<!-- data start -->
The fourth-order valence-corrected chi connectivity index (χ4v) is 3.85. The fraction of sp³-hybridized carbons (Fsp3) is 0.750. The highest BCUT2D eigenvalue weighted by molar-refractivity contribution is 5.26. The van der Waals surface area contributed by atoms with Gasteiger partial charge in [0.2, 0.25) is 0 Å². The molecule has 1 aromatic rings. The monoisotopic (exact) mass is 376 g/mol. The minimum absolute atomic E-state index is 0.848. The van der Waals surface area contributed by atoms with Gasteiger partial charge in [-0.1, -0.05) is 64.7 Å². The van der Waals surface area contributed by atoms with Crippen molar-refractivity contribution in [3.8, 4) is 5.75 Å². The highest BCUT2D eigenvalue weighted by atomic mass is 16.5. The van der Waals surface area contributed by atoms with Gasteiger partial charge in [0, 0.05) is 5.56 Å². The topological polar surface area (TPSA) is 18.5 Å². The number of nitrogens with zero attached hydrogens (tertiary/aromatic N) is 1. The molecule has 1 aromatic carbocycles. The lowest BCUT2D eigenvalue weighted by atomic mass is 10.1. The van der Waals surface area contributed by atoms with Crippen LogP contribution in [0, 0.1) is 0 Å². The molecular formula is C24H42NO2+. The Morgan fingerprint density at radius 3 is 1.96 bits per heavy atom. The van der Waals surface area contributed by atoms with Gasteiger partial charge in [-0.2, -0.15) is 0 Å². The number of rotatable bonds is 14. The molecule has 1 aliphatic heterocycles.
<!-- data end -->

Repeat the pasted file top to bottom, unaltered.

The fourth-order valence-corrected chi connectivity index (χ4v) is 3.85. The fraction of sp³-hybridized carbons (Fsp3) is 0.750. The highest BCUT2D eigenvalue weighted by molar-refractivity contribution is 5.26. The van der Waals surface area contributed by atoms with Gasteiger partial charge in [0.2, 0.25) is 0 Å². The molecule has 1 aromatic rings. The monoisotopic (exact) mass is 376 g/mol. The minimum absolute atomic E-state index is 0.848. The van der Waals surface area contributed by atoms with Gasteiger partial charge in [-0.1, -0.05) is 64.7 Å². The van der Waals surface area contributed by atoms with Crippen molar-refractivity contribution in [3.8, 4) is 5.75 Å². The highest BCUT2D eigenvalue weighted by atomic mass is 16.5. The van der Waals surface area contributed by atoms with Gasteiger partial charge in [0, 0.05) is 5.56 Å². The topological polar surface area (TPSA) is 18.5 Å². The number of nitrogens with zero attached hydrogens (tertiary/aromatic N) is 1. The molecule has 1 aromatic carbocycles. The lowest BCUT2D eigenvalue weighted by atomic mass is 10.1. The van der Waals surface area contributed by atoms with Crippen LogP contribution in [0, 0.1) is 0 Å². The molecular formula is C24H42NO2+. The Morgan fingerprint density at radius 3 is 1.96 bits per heavy atom. The van der Waals surface area contributed by atoms with Gasteiger partial charge in [-0.2, -0.15) is 0 Å². The number of rotatable bonds is 14. The molecule has 1 aliphatic heterocycles.